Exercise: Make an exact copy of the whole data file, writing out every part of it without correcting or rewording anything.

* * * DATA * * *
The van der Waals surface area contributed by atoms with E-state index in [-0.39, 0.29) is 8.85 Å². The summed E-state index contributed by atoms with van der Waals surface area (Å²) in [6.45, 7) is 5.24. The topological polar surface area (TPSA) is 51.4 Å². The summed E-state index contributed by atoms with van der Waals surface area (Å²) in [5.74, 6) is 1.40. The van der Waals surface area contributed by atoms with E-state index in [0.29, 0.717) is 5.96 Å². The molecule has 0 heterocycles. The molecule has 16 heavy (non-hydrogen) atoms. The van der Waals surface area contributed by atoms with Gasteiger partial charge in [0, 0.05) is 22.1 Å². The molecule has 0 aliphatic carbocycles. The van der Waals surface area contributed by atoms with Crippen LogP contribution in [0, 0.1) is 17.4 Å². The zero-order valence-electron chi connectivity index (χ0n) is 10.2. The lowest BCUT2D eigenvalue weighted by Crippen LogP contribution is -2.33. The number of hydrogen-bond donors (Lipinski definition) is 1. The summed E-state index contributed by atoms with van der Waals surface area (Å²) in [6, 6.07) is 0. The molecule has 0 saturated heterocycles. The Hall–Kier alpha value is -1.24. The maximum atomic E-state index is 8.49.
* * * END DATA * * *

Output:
The van der Waals surface area contributed by atoms with E-state index in [-0.39, 0.29) is 8.85 Å². The summed E-state index contributed by atoms with van der Waals surface area (Å²) in [6.45, 7) is 5.24. The topological polar surface area (TPSA) is 51.4 Å². The summed E-state index contributed by atoms with van der Waals surface area (Å²) in [5.74, 6) is 1.40. The van der Waals surface area contributed by atoms with E-state index in [0.29, 0.717) is 5.96 Å². The molecule has 0 heterocycles. The molecule has 16 heavy (non-hydrogen) atoms. The van der Waals surface area contributed by atoms with Gasteiger partial charge in [0, 0.05) is 22.1 Å². The molecule has 0 aliphatic carbocycles. The van der Waals surface area contributed by atoms with Crippen LogP contribution in [0, 0.1) is 17.4 Å². The zero-order valence-electron chi connectivity index (χ0n) is 10.2. The lowest BCUT2D eigenvalue weighted by Crippen LogP contribution is -2.33. The number of hydrogen-bond donors (Lipinski definition) is 1. The summed E-state index contributed by atoms with van der Waals surface area (Å²) in [6, 6.07) is 0. The molecule has 0 saturated heterocycles. The Hall–Kier alpha value is -1.24. The maximum atomic E-state index is 8.49.